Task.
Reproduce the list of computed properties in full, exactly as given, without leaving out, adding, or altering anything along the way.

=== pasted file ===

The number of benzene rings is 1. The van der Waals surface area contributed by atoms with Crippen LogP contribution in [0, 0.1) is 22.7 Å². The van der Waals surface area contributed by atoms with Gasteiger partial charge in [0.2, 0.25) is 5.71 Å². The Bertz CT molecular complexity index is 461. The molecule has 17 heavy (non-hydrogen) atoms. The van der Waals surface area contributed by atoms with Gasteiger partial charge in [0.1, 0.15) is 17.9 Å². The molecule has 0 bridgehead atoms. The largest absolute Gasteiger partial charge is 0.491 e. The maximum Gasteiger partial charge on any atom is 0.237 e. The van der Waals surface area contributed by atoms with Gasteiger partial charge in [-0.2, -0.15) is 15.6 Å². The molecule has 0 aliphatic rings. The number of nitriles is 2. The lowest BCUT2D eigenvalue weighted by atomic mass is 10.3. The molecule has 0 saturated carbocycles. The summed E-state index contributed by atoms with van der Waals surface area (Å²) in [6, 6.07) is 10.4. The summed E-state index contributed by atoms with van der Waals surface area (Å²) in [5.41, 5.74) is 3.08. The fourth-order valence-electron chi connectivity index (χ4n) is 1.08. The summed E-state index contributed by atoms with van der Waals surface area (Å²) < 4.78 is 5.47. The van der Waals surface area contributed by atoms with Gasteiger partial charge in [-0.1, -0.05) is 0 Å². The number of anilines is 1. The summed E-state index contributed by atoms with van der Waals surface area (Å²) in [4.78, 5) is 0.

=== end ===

The number of benzene rings is 1. The van der Waals surface area contributed by atoms with Crippen LogP contribution in [0, 0.1) is 22.7 Å². The van der Waals surface area contributed by atoms with Gasteiger partial charge in [0.2, 0.25) is 5.71 Å². The Bertz CT molecular complexity index is 461. The molecule has 17 heavy (non-hydrogen) atoms. The van der Waals surface area contributed by atoms with Gasteiger partial charge in [0.1, 0.15) is 17.9 Å². The molecule has 0 bridgehead atoms. The largest absolute Gasteiger partial charge is 0.491 e. The maximum Gasteiger partial charge on any atom is 0.237 e. The van der Waals surface area contributed by atoms with Gasteiger partial charge in [-0.2, -0.15) is 15.6 Å². The molecule has 0 aliphatic rings. The number of nitriles is 2. The lowest BCUT2D eigenvalue weighted by atomic mass is 10.3. The molecule has 0 saturated carbocycles. The summed E-state index contributed by atoms with van der Waals surface area (Å²) in [6, 6.07) is 10.4. The summed E-state index contributed by atoms with van der Waals surface area (Å²) in [5.41, 5.74) is 3.08. The fourth-order valence-electron chi connectivity index (χ4n) is 1.08. The summed E-state index contributed by atoms with van der Waals surface area (Å²) < 4.78 is 5.47. The van der Waals surface area contributed by atoms with Gasteiger partial charge in [-0.1, -0.05) is 0 Å². The number of anilines is 1. The summed E-state index contributed by atoms with van der Waals surface area (Å²) in [4.78, 5) is 0.